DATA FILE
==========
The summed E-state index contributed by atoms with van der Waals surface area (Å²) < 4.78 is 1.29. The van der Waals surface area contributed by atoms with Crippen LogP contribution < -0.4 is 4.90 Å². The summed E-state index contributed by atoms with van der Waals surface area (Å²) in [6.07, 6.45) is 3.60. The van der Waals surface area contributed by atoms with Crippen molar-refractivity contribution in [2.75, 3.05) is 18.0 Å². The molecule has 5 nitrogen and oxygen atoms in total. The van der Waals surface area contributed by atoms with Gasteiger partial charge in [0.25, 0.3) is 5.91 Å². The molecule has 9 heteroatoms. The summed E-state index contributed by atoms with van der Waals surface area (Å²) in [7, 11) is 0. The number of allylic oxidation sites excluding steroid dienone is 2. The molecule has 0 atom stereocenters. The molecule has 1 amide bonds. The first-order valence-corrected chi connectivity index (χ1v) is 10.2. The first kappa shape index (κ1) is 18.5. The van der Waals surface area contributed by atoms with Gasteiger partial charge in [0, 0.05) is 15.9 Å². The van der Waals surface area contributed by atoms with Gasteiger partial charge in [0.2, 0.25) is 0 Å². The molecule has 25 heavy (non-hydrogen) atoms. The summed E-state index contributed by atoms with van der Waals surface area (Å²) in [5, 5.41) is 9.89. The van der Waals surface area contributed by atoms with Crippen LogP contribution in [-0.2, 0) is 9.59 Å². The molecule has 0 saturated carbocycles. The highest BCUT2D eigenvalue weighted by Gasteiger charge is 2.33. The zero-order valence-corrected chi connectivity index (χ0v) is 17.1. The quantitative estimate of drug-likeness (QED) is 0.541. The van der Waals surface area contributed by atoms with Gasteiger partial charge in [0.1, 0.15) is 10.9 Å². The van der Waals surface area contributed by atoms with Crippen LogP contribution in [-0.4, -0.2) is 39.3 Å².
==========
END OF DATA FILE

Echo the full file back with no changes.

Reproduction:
The summed E-state index contributed by atoms with van der Waals surface area (Å²) < 4.78 is 1.29. The van der Waals surface area contributed by atoms with Crippen LogP contribution < -0.4 is 4.90 Å². The summed E-state index contributed by atoms with van der Waals surface area (Å²) in [6.07, 6.45) is 3.60. The van der Waals surface area contributed by atoms with Crippen molar-refractivity contribution in [2.75, 3.05) is 18.0 Å². The molecule has 5 nitrogen and oxygen atoms in total. The van der Waals surface area contributed by atoms with Gasteiger partial charge in [0.25, 0.3) is 5.91 Å². The molecule has 9 heteroatoms. The summed E-state index contributed by atoms with van der Waals surface area (Å²) in [7, 11) is 0. The number of allylic oxidation sites excluding steroid dienone is 2. The molecule has 0 atom stereocenters. The molecule has 1 amide bonds. The first-order valence-corrected chi connectivity index (χ1v) is 10.2. The first kappa shape index (κ1) is 18.5. The van der Waals surface area contributed by atoms with Gasteiger partial charge in [0, 0.05) is 15.9 Å². The van der Waals surface area contributed by atoms with Gasteiger partial charge in [0.2, 0.25) is 0 Å². The molecule has 25 heavy (non-hydrogen) atoms. The summed E-state index contributed by atoms with van der Waals surface area (Å²) in [5, 5.41) is 9.89. The van der Waals surface area contributed by atoms with Crippen LogP contribution in [-0.2, 0) is 9.59 Å². The molecule has 0 saturated carbocycles. The highest BCUT2D eigenvalue weighted by Gasteiger charge is 2.33. The zero-order valence-corrected chi connectivity index (χ0v) is 17.1. The quantitative estimate of drug-likeness (QED) is 0.541. The van der Waals surface area contributed by atoms with Gasteiger partial charge in [0.1, 0.15) is 10.9 Å². The van der Waals surface area contributed by atoms with Crippen LogP contribution in [-0.4, -0.2) is 39.3 Å².